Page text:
I grew up in that era. I got my first razor when I was 15, at which time I learned the ritual of slathering my face with enough Foamy shaving cream to fill a swimming pool and gleefully shaving my beard, which consisted of three chin whiskers, each of which was approximately one frog’s hair in diameter.

Razors of that era had one blade and they worked fine — ask any male of my generation, who came to school with little wads of bloody toilet paper stuck to his chin.

However, in 1971, Gillette discovered a way to enhance the shaving experience (i.e., “charge more”) — it came out with a razor that had TWO blades. It was called the Trac II, and I still use one, because it gives me a nice, close shave, except on my chin, where some odd skin crevices have developed over the years.

Problem was: The Trac II triggered an arms race between razor companies vying to outdo each other by adding “high-tech” features that made the product more expensive, but not necessarily better. (This, of course, is what we refer to as “American ingenuity.”)

Soon, marketing mooks, who thrive on “American ingenuity,” convinced people two blades weren’t enough. In a remarkable flurry of creativity, they came up with the breakthrough concept of THREE BLADES. Gillette introduced the Mach3Turbo, and Schick countered with the Xtreme 3, which had three blades and two “comfort strips.” (Which Neanderthal Man would have called “sissy strips!”)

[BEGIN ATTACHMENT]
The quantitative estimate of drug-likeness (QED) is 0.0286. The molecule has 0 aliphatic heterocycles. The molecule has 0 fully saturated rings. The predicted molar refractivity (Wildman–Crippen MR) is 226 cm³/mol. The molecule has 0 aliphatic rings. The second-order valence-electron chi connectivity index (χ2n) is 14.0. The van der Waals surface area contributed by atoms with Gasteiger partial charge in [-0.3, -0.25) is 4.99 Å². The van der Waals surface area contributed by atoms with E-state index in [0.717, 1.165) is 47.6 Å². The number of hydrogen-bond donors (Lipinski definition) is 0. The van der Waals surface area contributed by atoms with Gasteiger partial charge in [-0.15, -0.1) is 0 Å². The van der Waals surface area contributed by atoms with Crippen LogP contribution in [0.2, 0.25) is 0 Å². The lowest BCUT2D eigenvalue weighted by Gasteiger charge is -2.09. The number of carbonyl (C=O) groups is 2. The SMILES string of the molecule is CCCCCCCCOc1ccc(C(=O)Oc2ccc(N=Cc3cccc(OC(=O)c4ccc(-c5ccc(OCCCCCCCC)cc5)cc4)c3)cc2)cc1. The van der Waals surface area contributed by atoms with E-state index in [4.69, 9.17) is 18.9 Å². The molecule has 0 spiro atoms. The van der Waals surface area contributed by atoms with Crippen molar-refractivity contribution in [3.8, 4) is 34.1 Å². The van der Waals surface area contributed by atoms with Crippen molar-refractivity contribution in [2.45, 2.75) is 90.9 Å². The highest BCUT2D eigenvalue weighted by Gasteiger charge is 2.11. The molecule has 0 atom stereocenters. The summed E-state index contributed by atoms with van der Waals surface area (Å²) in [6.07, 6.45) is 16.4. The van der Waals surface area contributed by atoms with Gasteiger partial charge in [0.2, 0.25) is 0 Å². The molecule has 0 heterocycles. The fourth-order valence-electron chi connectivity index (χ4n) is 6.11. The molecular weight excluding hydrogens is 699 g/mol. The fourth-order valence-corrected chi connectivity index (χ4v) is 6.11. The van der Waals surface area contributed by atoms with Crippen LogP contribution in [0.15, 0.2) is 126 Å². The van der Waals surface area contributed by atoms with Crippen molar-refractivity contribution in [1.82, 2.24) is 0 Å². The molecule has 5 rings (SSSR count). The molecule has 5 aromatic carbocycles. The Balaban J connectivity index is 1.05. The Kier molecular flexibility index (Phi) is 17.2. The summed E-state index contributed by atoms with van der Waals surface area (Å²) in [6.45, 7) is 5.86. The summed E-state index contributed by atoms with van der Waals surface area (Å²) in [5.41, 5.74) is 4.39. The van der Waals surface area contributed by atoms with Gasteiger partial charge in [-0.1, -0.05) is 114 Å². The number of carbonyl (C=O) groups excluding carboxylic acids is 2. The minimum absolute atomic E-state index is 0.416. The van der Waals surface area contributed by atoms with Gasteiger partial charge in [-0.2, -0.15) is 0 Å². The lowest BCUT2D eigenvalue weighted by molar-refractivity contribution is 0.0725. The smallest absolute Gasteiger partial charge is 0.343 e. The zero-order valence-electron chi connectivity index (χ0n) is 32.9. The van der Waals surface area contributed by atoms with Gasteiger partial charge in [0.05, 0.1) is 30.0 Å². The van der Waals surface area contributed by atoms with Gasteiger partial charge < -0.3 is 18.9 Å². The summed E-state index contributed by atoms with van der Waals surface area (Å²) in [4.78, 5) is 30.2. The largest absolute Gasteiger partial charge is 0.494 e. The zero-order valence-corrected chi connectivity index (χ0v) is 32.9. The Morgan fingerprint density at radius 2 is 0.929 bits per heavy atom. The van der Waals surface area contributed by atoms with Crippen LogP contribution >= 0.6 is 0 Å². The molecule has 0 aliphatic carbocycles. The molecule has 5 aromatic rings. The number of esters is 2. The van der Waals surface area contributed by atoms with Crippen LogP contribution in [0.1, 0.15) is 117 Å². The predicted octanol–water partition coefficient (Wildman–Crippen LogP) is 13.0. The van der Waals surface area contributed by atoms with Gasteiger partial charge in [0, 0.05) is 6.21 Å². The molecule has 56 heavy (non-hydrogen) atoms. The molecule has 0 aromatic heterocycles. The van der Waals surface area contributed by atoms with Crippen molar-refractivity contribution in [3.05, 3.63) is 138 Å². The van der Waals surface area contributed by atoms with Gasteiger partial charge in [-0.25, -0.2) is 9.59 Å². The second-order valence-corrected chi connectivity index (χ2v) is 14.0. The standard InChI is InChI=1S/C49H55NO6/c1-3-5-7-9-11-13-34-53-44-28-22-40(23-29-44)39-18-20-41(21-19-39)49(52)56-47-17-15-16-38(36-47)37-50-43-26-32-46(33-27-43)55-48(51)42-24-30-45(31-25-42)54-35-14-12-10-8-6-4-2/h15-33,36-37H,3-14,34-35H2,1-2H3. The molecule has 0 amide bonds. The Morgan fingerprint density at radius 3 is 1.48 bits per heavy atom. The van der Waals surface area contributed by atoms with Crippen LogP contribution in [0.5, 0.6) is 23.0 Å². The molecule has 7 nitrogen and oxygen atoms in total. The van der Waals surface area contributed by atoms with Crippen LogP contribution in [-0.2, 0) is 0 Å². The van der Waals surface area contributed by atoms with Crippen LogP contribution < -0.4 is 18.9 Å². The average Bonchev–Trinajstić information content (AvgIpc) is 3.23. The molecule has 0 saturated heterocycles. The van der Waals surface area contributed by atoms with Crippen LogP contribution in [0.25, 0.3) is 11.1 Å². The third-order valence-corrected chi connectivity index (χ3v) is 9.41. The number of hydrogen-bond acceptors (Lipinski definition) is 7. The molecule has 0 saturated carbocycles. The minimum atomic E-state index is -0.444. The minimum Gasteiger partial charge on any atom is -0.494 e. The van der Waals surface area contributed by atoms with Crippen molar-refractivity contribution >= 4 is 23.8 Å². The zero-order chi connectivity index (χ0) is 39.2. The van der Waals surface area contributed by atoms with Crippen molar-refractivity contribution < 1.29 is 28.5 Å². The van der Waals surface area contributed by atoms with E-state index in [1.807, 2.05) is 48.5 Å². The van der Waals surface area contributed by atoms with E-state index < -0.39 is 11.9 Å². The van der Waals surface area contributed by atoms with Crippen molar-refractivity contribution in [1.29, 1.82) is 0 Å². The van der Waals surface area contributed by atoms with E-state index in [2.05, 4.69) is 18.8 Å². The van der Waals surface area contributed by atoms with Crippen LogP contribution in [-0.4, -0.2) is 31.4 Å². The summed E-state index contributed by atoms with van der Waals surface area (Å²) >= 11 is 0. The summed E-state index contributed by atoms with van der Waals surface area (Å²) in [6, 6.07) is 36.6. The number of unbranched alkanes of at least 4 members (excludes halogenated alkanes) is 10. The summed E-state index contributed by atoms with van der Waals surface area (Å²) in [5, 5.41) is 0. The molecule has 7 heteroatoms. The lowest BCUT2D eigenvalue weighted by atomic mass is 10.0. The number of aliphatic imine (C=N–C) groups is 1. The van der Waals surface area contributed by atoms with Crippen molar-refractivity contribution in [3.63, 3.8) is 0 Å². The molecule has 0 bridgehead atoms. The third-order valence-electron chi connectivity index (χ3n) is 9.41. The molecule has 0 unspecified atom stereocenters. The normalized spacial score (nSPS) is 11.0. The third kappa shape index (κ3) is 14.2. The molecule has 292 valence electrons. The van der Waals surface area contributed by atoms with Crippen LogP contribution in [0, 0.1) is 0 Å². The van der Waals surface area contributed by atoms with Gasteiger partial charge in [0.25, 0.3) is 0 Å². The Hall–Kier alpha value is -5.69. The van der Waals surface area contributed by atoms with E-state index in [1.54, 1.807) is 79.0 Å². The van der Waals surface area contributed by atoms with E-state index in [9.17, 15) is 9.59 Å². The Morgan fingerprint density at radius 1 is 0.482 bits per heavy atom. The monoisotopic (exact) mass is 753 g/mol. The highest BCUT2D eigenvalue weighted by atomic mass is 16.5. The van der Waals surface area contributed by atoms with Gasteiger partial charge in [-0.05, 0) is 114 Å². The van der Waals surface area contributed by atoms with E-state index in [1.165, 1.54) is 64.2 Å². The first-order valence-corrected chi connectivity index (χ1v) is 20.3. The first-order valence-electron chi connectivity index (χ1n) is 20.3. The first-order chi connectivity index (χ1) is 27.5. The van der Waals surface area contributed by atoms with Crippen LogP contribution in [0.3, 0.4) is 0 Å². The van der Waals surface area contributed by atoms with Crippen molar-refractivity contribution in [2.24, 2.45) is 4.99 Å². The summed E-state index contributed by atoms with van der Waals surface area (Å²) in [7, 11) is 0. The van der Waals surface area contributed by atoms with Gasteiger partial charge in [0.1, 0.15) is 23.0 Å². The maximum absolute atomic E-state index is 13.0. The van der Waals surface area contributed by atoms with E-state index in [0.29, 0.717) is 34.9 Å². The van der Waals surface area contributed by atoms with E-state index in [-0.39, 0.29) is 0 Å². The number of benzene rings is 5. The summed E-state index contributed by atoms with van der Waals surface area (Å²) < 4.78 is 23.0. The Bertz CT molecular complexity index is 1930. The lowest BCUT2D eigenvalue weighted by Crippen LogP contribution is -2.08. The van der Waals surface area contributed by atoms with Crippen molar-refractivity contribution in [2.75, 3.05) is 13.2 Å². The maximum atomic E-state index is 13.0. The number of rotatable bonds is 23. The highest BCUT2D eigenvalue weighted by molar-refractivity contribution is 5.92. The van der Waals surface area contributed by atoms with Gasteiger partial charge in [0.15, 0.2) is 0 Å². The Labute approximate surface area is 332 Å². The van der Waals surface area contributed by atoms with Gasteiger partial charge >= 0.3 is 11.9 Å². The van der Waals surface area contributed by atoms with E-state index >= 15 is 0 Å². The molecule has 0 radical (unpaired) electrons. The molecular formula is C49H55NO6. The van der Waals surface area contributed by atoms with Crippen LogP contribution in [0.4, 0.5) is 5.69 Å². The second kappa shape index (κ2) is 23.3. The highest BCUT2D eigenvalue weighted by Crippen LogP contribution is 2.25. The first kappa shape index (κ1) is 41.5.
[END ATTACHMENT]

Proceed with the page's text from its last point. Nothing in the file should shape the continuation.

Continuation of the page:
Over the years ago, Razor Wars continued. Schick created a four-blade razor called the Quattro (Italian for “more expensive”), Gillette retaliated by unveiling the Fusion 5 that had five blades and Shick’s response was the five-bladed HydroSilk. None of these innovations shave you any closer than one or two blades, they costs about $57!

Where does this insanity end? What’s next, the Gillette Hydrogenated Half-Dozen? The Schick Sexy 6?

And really, what have consumers with bodily hair gained? You can still get a close shave by using seashells, and women are still saying, “Not now, I have a headache!”

jeff.kaley@duncanbanner.com; 255-5354, Ext. 172

1
Text Only
Opinion
  • Modern version of ‘Telephone’ hangs up on the truth

    Couple weeks ago, I stopped at a popular morning spot to get a caffeine infusion and encountered a meeting of a chapter of the Coffee Club Geniuses of America.

    July 20, 2014

  • taylor.armerding.jpg Zamperini, the Olympian and POW, was a hero because of his faith